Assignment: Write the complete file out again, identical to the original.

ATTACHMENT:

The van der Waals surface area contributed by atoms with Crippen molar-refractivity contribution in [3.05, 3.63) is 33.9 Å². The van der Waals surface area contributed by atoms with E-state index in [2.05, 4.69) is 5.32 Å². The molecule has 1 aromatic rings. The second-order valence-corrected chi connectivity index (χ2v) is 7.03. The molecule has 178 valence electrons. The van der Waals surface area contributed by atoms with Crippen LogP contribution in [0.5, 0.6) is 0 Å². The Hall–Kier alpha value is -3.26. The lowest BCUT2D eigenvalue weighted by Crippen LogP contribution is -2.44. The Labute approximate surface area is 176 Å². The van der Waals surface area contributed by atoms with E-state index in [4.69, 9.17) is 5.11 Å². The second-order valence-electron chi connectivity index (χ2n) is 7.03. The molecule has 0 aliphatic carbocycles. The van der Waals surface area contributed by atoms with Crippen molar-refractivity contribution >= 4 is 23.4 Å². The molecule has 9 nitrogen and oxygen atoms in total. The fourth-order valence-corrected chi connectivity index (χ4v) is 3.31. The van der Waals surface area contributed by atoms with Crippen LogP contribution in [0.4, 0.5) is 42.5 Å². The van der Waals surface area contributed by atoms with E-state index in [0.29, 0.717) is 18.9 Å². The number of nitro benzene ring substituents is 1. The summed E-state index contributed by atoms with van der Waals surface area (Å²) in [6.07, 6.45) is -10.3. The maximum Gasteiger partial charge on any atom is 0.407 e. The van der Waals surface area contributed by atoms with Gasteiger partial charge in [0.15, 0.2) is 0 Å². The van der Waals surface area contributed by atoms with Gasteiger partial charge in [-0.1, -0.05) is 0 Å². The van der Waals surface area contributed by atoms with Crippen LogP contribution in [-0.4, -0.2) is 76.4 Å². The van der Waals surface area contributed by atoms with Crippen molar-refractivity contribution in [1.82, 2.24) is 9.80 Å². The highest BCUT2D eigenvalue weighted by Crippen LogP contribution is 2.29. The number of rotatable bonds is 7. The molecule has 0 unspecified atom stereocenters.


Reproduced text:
The van der Waals surface area contributed by atoms with Crippen molar-refractivity contribution in [3.05, 3.63) is 33.9 Å². The van der Waals surface area contributed by atoms with E-state index in [2.05, 4.69) is 5.32 Å². The molecule has 1 aromatic rings. The second-order valence-corrected chi connectivity index (χ2v) is 7.03. The molecule has 178 valence electrons. The van der Waals surface area contributed by atoms with Crippen LogP contribution in [0.5, 0.6) is 0 Å². The Hall–Kier alpha value is -3.26. The lowest BCUT2D eigenvalue weighted by Crippen LogP contribution is -2.44. The Labute approximate surface area is 176 Å². The van der Waals surface area contributed by atoms with E-state index in [4.69, 9.17) is 5.11 Å². The second-order valence-electron chi connectivity index (χ2n) is 7.03. The molecule has 0 aliphatic carbocycles. The van der Waals surface area contributed by atoms with Crippen molar-refractivity contribution >= 4 is 23.4 Å². The molecule has 9 nitrogen and oxygen atoms in total. The fourth-order valence-corrected chi connectivity index (χ4v) is 3.31. The van der Waals surface area contributed by atoms with Crippen LogP contribution in [0.4, 0.5) is 42.5 Å². The van der Waals surface area contributed by atoms with E-state index in [0.29, 0.717) is 18.9 Å². The number of nitro benzene ring substituents is 1. The summed E-state index contributed by atoms with van der Waals surface area (Å²) in [6.07, 6.45) is -10.3. The maximum Gasteiger partial charge on any atom is 0.407 e. The van der Waals surface area contributed by atoms with Gasteiger partial charge in [0.15, 0.2) is 0 Å². The van der Waals surface area contributed by atoms with Gasteiger partial charge in [-0.1, -0.05) is 0 Å². The van der Waals surface area contributed by atoms with Crippen LogP contribution in [-0.4, -0.2) is 76.4 Å². The van der Waals surface area contributed by atoms with Crippen molar-refractivity contribution in [1.82, 2.24) is 9.80 Å². The highest BCUT2D eigenvalue weighted by Crippen LogP contribution is 2.29. The number of rotatable bonds is 7. The molecule has 0 unspecified atom stereocenters.